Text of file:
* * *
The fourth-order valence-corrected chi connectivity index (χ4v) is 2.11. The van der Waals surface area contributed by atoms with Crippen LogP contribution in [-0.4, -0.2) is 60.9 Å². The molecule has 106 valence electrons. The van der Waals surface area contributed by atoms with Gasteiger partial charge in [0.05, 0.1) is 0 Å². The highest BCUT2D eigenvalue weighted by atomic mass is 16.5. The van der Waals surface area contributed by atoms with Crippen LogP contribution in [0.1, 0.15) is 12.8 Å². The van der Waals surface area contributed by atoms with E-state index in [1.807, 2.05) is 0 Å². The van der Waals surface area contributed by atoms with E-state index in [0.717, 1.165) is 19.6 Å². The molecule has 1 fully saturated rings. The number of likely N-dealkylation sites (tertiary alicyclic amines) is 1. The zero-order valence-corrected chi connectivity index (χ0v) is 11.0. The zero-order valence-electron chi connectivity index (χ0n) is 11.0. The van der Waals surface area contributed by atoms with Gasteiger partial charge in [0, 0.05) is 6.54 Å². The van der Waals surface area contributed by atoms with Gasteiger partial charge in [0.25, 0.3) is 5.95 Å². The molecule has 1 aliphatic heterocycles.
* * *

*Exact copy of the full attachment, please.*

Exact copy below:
The fourth-order valence-corrected chi connectivity index (χ4v) is 2.11. The van der Waals surface area contributed by atoms with Crippen LogP contribution in [-0.4, -0.2) is 60.9 Å². The molecule has 106 valence electrons. The van der Waals surface area contributed by atoms with Gasteiger partial charge in [0.05, 0.1) is 0 Å². The highest BCUT2D eigenvalue weighted by atomic mass is 16.5. The van der Waals surface area contributed by atoms with Crippen LogP contribution in [0.1, 0.15) is 12.8 Å². The van der Waals surface area contributed by atoms with E-state index in [1.807, 2.05) is 0 Å². The van der Waals surface area contributed by atoms with E-state index in [0.717, 1.165) is 19.6 Å². The molecule has 1 fully saturated rings. The number of likely N-dealkylation sites (tertiary alicyclic amines) is 1. The zero-order valence-corrected chi connectivity index (χ0v) is 11.0. The zero-order valence-electron chi connectivity index (χ0n) is 11.0. The van der Waals surface area contributed by atoms with Gasteiger partial charge in [0, 0.05) is 6.54 Å². The van der Waals surface area contributed by atoms with Gasteiger partial charge in [0.25, 0.3) is 5.95 Å². The molecule has 1 aliphatic heterocycles.